action caused by the weather and currents caused by tides . Also more
highly oxygenated water, which promotes corrosion , reduces the
strength of ferrous structural materials of the ship. Deeper wrecks
are likely to be protected by less exposure to water movement and by
lower levels of oxygen in water.
Extreme cold (such as in a glacial-fed lake) can lead to slow
degradation of organic ship materials [ vague ] .
Salvage of wrecks

Shipwreck at Ocean Beach, San Francisco
Often, attempts are made to salvage recently wrecked ships to recover
the whole or part of the ship, its cargo, or its equipment. A good
example of this was the scuttling and subsequent salvage of the German
High Seas Fleet at Scapa Flow in the 1920s. The unauthorized salvage
of wrecks is called wrecking .
Shipwrecks and the law
Shipwreck law determines important legal questions regarding wrecks,
perhaps the most important question being the question of ownership.
Legally wrecks are divided into wreccum maris (material washed ashore
after a shipwreck) and adventurae maris (material still at sea); [ 5 ]
although some legal systems treat the two categories differently,
others treat them the same.
Wrecks are often considered separately from their cargo. For example,
in the English case of the Lusitania [1986] QB 384 it was accepted
that the remains of the vessel itself were owned by the insurance
underwriters who had paid out on the vessel as a total loss by virtue
of the law of subrogation (who subsequently sold their rights), but
that the property aboard the wreck still belonged to its original
owners (or their descendants).
Military wrecks, however, remain under the jurisdiction–and hence
protection–of the government that lost the ship, or that government's
successor. Hence, a German U-boat from World War II still technically
belongs to the German government, even though the Third Reich is
long-defunct. Many military wrecks are also protected by virtue of
their being war graves .
However, many legal systems allow the rights of salvors to override
the rights of the original owners of a wreck or its cargo. As a
general rule, non-historic civilian shipwrecks are considered fair
game for salvage. Under international maritime law , for shipwrecks of
a certain age, the original owner may have lost all claim to the
cargo. Anyone who finds the wreck can then file a salvage claim on it
and place a lien on the vessel, and subsequently mount a salvage
operation (see Finders, keepers ). [ citation needed ]
Some countries assert claims to all wrecks within their territorial
waters, irrespective of the interest of the original owner or the
salvor. [ 6 ] Wartime wrecks have different legal considerations, as
they are often considered prizes of war , and therefore owned by the
Navy that sunk them.

MSC Napoli beached off Branscombe
Some legal systems regard a wreck (and/or its cargo) to be abandoned
if no attempt is made to salvage them within a certain period of time.
English law has usually resisted this notion (encouraged by an
extremely large maritime insurance industry, which asserts claims in
respect of shipwrecks which it has paid claims on), but is has been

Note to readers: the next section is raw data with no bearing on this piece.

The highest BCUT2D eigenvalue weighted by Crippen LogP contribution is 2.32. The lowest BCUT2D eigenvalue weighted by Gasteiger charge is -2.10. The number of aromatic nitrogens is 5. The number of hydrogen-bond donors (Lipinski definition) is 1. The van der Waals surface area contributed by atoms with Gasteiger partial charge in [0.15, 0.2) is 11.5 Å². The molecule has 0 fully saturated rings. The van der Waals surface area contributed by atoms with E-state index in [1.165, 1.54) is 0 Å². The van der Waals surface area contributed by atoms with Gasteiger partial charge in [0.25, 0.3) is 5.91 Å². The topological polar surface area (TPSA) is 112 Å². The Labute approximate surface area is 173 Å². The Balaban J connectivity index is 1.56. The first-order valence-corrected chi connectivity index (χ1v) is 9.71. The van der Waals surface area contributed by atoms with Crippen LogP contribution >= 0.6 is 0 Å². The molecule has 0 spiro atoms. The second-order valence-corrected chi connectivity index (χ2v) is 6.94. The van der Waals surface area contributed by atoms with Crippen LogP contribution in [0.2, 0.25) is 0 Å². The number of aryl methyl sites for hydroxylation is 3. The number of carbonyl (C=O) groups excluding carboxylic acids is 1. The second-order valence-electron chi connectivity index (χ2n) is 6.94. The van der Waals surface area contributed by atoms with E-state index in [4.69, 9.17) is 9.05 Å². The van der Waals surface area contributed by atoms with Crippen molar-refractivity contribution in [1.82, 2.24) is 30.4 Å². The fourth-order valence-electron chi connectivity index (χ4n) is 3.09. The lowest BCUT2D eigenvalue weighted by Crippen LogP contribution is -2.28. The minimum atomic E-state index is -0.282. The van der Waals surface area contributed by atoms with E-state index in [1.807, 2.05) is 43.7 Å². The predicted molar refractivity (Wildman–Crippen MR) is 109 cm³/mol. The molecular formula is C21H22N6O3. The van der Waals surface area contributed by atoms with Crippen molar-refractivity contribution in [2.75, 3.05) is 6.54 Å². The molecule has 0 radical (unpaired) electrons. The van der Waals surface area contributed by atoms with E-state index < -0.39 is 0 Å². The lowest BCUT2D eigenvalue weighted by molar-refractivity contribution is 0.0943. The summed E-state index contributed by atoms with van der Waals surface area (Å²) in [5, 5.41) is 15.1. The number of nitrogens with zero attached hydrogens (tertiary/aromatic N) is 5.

accepted to a greater or lesser degree in an Australian case [ 7 ] and
in a Norwegian case. [ 8 ] The American courts have been inconsistent
between states and at Federal level. [ 9 ] Under Danish law, all
shipwrecks over 150 years old belong to the state if no owner can be
found. In Spain, wrecks vest in the state if not salvaged within 3
years. In Finland, all property on board shipwrecks over 100 years old
vests in the state.
The British Protection of Wrecks Act , enacted to protect historic
wrecks, controls access to wrecks such as Cattewater Wreck which can
only be visited or investigated under licence. The British Protection
of Military Remains Act 1986 also restricts access to wrecks which are
sensitive as war graves . The Protection of Military Remains Act in
some cases creates a blanket ban on all diving; for other wrecks
divers may visit provided they do not touch, interfere with or
penetrate the wreck. In the United States, shipwrecks in state waters
are regulated by the Abandoned Shipwrecks Act of 1987. This act is
much more lenient in allowing more open access to the shipwrecks.
Following the beaching of the MSC Napoli , as a result of severe
damage incurred during European storm Kyrill , there was confusion in
the press and by the authorities about whether people could be
prevented from helping themselves to the flotsam which was washed up
on the beaches at Branscombe . Many people took advantage of the
confusion and helped themselves to the cargo. This included many BMW
motorbikes and empty wine casks as well as bags of disposable nappies
( diapers ). [ 10 ] The legal position under the Merchant Shipping Act
1995 is that any such finds and recovery must be reported within 28
days to the Receiver of Wreck . [ 11 ] Failure to do so is an offence
under the Merchant Shipping Act and can result in a criminal record
for theft by finding . [ 12 ] After several days, the police and
Receiver of Wreck, in conjunction with the landowner and the
contracted salvors , established a cordon to prevent access to the
beach. [ 13 ] A similar situation occurred after the wreck of the MV
Cita in 1997.